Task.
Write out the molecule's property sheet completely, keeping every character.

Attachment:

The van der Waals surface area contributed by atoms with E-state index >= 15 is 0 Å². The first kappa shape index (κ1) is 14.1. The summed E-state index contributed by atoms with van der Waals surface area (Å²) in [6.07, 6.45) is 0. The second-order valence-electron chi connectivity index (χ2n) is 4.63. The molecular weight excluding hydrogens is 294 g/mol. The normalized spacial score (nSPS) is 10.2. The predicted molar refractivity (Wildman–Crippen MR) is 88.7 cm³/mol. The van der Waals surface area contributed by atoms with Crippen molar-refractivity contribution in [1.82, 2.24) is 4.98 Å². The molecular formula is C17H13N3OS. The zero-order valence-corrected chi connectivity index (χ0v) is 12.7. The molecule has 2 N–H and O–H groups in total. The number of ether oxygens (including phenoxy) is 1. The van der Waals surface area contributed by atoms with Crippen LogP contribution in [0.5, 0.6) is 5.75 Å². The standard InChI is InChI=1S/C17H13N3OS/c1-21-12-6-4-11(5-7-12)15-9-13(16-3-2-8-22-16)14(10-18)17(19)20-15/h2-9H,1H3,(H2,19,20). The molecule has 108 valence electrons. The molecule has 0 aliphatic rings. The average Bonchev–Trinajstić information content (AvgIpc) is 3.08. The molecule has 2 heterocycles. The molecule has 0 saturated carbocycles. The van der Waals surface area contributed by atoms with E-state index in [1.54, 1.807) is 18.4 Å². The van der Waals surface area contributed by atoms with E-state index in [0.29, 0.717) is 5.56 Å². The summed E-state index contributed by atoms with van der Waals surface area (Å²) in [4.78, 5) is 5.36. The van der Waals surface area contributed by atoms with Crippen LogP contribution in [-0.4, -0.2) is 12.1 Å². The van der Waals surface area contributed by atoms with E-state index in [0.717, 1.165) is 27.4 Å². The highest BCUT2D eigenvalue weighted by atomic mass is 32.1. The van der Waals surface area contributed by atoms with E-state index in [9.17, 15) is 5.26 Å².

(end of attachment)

The van der Waals surface area contributed by atoms with E-state index >= 15 is 0 Å². The first kappa shape index (κ1) is 14.1. The summed E-state index contributed by atoms with van der Waals surface area (Å²) in [6.07, 6.45) is 0. The second-order valence-electron chi connectivity index (χ2n) is 4.63. The molecular weight excluding hydrogens is 294 g/mol. The normalized spacial score (nSPS) is 10.2. The predicted molar refractivity (Wildman–Crippen MR) is 88.7 cm³/mol. The van der Waals surface area contributed by atoms with Crippen molar-refractivity contribution in [1.82, 2.24) is 4.98 Å². The molecular formula is C17H13N3OS. The zero-order valence-corrected chi connectivity index (χ0v) is 12.7. The molecule has 2 N–H and O–H groups in total. The number of ether oxygens (including phenoxy) is 1. The van der Waals surface area contributed by atoms with Crippen LogP contribution in [0.5, 0.6) is 5.75 Å². The standard InChI is InChI=1S/C17H13N3OS/c1-21-12-6-4-11(5-7-12)15-9-13(16-3-2-8-22-16)14(10-18)17(19)20-15/h2-9H,1H3,(H2,19,20). The molecule has 108 valence electrons. The molecule has 0 aliphatic rings. The average Bonchev–Trinajstić information content (AvgIpc) is 3.08. The molecule has 2 heterocycles. The molecule has 0 saturated carbocycles. The van der Waals surface area contributed by atoms with E-state index in [1.54, 1.807) is 18.4 Å². The van der Waals surface area contributed by atoms with E-state index in [0.29, 0.717) is 5.56 Å². The summed E-state index contributed by atoms with van der Waals surface area (Å²) in [4.78, 5) is 5.36. The van der Waals surface area contributed by atoms with Crippen LogP contribution in [-0.4, -0.2) is 12.1 Å². The van der Waals surface area contributed by atoms with E-state index in [0.717, 1.165) is 27.4 Å². The highest BCUT2D eigenvalue weighted by atomic mass is 32.1. The van der Waals surface area contributed by atoms with E-state index in [9.17, 15) is 5.26 Å².